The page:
6        Article 2(1) of Directive 92/13 provides:

‘The Member States shall ensure that the measures taken concerning the review procedures specified in Article 1 include provision for the powers:

either

(a)      to take, at the earliest opportunity and by way of interlocutory procedure, interim measures with the aim of correcting the alleged infringement or preventing further injury to the interests concerned, including measures to suspend or to ensure the suspension of the procedure for the award of a contract or the implementation of any decision taken by the contracting entity;

      and

(b)      to set aside or ensure the setting aside of decisions taken unlawfully, including the removal of discriminatory technical, economic or financial specifications in the notice of contract, the periodic indicative notice, the notice on the existence of a system of qualification, the invitation to tender, the contract documents or in any other document relating to the contract award procedure in question;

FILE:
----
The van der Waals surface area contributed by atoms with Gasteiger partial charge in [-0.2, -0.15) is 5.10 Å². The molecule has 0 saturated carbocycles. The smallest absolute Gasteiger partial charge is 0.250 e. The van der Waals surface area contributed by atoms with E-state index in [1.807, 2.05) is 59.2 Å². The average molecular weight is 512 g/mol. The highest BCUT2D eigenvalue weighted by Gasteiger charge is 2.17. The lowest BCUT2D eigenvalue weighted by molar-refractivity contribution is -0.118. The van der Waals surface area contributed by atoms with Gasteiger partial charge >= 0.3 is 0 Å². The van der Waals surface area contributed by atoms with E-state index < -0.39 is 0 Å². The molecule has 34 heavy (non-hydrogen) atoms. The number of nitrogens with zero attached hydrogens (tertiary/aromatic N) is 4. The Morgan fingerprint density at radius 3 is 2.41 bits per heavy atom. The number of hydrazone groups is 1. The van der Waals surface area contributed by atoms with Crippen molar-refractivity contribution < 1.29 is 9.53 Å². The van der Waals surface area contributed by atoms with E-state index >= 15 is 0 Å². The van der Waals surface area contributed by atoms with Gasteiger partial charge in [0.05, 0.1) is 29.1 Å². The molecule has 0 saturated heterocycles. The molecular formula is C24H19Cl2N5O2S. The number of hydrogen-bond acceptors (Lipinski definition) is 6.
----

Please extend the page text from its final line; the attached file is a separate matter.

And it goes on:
or

(c)      to take, at the earliest opportunity, if possible by way of interlocutory procedures and if necessary by a final procedure on the substance, measures other than those provided for in points (a) and (b) with the aim of correcting any identified infringement and preventing injury to the interests concerned; in particular, making an order for the payment of a particular sum, in cases where the infringement has not been corrected or prevented.

Member States may take this choice either for all contracting entities or for categories of entities defined on the basis of objective criteria, in any event preserving the effectiveness of the measures laid down in order to prevent injury being caused to the interests concerned;